MANDRAKE To 15 June.


by Niccolò Machiavelli adapted by Howard Colyer.

Jack Studio Theatre 410 Brockley Road Brockley SE4 2DH To 15 June 2013.
Tues – Sat 7.45pm Mat 8 June 4pm.
Runs 1hr 20min No interval.

TICKETS: 0844 8700 887.
Review: Tilly Lunken 29 May.

A lighter look at the Machiavellian nature of man.
There is something in the air in Florence; a whiff of romance, the tinkle of a coin purse and a distinct waft of intrigue emerge from the shadows. Dashing, rich and at liberty, Callimaco has travelled all the way from Paris to woo the pious Lucrezia. She is the beauty that equals all the women in France and he will stop at nothing to have her.

Accompanied by his loyal servant Siro, Callimaco seeks out the help of the agent Ligurio to cuckold her husband Sir Nicia and claim Lucrezia as a willing lover. Motivated by money and entertainment Ligurio manipulates her mother, her husband and her confessor to send her to bed with another man.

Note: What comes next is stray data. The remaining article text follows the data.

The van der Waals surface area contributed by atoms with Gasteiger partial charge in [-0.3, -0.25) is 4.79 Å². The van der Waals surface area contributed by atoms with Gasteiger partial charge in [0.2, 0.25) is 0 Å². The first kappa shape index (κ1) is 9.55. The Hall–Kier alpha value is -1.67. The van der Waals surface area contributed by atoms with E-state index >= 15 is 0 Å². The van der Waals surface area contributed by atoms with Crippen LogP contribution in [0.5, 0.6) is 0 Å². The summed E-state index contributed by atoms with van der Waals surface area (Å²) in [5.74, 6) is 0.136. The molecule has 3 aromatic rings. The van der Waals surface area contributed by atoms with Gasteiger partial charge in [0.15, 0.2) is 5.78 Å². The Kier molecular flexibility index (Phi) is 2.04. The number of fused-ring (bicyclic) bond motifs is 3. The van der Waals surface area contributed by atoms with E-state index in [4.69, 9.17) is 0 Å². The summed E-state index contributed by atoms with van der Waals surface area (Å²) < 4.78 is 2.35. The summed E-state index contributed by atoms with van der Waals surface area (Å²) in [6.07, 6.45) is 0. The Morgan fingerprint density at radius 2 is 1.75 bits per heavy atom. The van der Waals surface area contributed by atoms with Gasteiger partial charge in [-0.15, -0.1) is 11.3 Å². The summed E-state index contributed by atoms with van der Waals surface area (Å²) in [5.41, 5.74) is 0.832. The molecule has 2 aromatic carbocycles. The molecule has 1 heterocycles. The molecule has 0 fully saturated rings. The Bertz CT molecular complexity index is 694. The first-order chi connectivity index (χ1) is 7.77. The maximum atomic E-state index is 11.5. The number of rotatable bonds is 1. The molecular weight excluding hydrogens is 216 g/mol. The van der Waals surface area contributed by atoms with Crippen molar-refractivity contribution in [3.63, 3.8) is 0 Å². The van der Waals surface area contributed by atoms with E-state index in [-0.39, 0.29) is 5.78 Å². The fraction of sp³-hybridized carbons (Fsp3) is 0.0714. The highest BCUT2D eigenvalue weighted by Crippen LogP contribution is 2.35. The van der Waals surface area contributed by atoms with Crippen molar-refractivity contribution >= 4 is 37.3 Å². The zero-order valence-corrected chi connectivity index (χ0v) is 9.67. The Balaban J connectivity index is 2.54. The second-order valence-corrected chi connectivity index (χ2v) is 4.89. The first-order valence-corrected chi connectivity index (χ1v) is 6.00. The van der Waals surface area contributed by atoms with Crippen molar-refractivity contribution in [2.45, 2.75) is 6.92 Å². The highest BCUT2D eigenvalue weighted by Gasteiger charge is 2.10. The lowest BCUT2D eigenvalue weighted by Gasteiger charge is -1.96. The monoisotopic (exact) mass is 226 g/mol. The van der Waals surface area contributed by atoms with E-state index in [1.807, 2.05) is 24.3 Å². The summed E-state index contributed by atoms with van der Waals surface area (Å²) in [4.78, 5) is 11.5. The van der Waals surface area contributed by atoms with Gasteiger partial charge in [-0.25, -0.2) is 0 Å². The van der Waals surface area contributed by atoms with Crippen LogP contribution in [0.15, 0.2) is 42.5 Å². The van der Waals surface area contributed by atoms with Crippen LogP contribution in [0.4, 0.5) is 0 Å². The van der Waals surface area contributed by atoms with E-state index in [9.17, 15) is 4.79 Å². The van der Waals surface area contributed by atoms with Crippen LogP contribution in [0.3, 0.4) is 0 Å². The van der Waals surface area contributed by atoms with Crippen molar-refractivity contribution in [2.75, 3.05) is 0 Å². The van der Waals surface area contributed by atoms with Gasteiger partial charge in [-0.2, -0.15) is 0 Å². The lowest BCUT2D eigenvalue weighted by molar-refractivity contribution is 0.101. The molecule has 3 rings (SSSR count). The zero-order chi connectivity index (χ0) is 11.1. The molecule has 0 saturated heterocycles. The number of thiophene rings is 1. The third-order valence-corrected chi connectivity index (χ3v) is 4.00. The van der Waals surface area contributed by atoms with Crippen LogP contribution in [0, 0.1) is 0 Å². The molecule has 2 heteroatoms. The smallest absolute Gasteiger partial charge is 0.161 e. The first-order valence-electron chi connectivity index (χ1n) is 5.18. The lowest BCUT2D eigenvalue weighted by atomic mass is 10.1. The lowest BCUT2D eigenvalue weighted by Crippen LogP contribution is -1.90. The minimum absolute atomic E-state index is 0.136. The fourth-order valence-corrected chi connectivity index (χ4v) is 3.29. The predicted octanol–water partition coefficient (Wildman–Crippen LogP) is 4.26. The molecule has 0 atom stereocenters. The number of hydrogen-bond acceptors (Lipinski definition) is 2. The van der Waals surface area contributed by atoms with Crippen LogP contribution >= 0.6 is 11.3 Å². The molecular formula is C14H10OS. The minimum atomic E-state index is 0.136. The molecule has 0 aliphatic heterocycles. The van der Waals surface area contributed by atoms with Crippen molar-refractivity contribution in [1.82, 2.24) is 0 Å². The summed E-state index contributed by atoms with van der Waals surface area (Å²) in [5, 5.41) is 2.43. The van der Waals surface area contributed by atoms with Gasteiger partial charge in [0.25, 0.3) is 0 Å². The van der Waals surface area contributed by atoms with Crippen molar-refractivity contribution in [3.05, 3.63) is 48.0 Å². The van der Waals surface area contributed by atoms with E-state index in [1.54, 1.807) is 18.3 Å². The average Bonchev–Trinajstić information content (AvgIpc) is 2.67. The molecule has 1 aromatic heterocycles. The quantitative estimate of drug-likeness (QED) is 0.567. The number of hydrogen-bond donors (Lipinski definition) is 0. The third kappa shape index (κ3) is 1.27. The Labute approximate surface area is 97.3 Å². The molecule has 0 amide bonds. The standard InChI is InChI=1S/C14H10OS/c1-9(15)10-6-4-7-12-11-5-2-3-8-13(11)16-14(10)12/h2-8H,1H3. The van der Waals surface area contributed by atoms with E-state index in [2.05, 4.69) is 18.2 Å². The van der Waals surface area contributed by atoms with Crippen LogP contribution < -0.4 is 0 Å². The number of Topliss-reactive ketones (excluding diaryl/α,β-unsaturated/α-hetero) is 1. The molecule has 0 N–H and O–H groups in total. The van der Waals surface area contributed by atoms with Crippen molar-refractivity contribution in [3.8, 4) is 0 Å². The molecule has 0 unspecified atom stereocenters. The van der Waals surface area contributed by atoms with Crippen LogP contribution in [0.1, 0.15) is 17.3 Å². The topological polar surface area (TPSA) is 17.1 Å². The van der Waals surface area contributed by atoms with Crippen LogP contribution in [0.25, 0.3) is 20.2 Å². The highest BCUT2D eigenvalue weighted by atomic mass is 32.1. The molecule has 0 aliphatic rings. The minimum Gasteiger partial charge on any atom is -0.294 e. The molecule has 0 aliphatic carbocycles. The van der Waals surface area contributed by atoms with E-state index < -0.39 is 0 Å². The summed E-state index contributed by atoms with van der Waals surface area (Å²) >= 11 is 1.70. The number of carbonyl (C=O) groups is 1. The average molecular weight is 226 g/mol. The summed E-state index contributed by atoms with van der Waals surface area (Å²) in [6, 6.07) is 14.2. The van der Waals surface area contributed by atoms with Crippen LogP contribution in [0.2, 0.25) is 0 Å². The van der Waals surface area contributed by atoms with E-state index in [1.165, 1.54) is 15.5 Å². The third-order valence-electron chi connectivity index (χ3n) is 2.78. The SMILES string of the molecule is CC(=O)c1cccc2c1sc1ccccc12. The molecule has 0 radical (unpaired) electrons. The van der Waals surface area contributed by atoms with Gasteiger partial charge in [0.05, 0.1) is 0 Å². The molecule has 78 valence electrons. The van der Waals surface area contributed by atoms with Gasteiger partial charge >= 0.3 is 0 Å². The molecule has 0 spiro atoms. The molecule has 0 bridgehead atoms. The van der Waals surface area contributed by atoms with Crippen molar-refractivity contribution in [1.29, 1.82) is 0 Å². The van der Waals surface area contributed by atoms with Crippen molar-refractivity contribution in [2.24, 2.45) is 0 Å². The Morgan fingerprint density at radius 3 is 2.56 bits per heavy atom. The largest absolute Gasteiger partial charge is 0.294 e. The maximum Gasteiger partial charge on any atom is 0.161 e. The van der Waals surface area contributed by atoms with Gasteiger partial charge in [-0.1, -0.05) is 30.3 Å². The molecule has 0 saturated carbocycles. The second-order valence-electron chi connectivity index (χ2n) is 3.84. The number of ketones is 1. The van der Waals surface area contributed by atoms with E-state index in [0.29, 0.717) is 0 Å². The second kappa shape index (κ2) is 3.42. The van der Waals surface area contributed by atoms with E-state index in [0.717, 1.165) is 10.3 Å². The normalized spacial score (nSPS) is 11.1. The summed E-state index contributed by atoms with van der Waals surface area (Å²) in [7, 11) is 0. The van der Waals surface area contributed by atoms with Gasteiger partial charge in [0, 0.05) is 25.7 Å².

Updating and adapting a text can often be a precarious balance of working with the existing material and injecting new ideas. Howard Colver’s adaptation of Niccolò Machiavelli’s Mandrake (La Mandragola, 1518) feels like quite a safe interpretation of a classical text. It’s nothing too revolutionary but plays to the strengths of the original characters and plot.

The story itself is interesting structurally, for everything is explained and then the action proceeds to happen exactly as it is supposed to. What results is a play that provides satirical insight into human nature (and gives a good idea of how Machiavelli perceived humanity), but it doesn’t particularly make for dramatic tension.

Kemey Lafond’s set is used really well as a dynamic and shifting space and the cast moves through it with a confidence that speaks of clean direction from Scott Le Crass. Performance-wise Will Parrott is a joy to watch as Callimaco, mugging in disguise and gazing after his love, and he’s in good company in a solid cast.

The tone of the play is mixed, with some of the humour and word-play falling a little flat at times. However, The Jack Studio’s Mandrake is the sort of production that will warm up over the run. And where else will you get Machiavellian philosophy mixed in with your delicious Italian romance?

Sostrata: Jean Apps.
Nicia: Piers Hunt.
Siro: Annie Lees-Jones.
Liguiro: John McInnes.
Timoteo: Andy McLeod.
Lucrezia: Ruth E Mortimer.
Callimaco: Will Parrott.

Director: Scott Le Crass.
Designer: Kemey Lafond.
Lighting: Tom Boucher.
Sound: Neil McKeown.
Associate director: Rachel Illingworth.
Assistant director: Alex Mitchell.

2013-05-30 00:54:52

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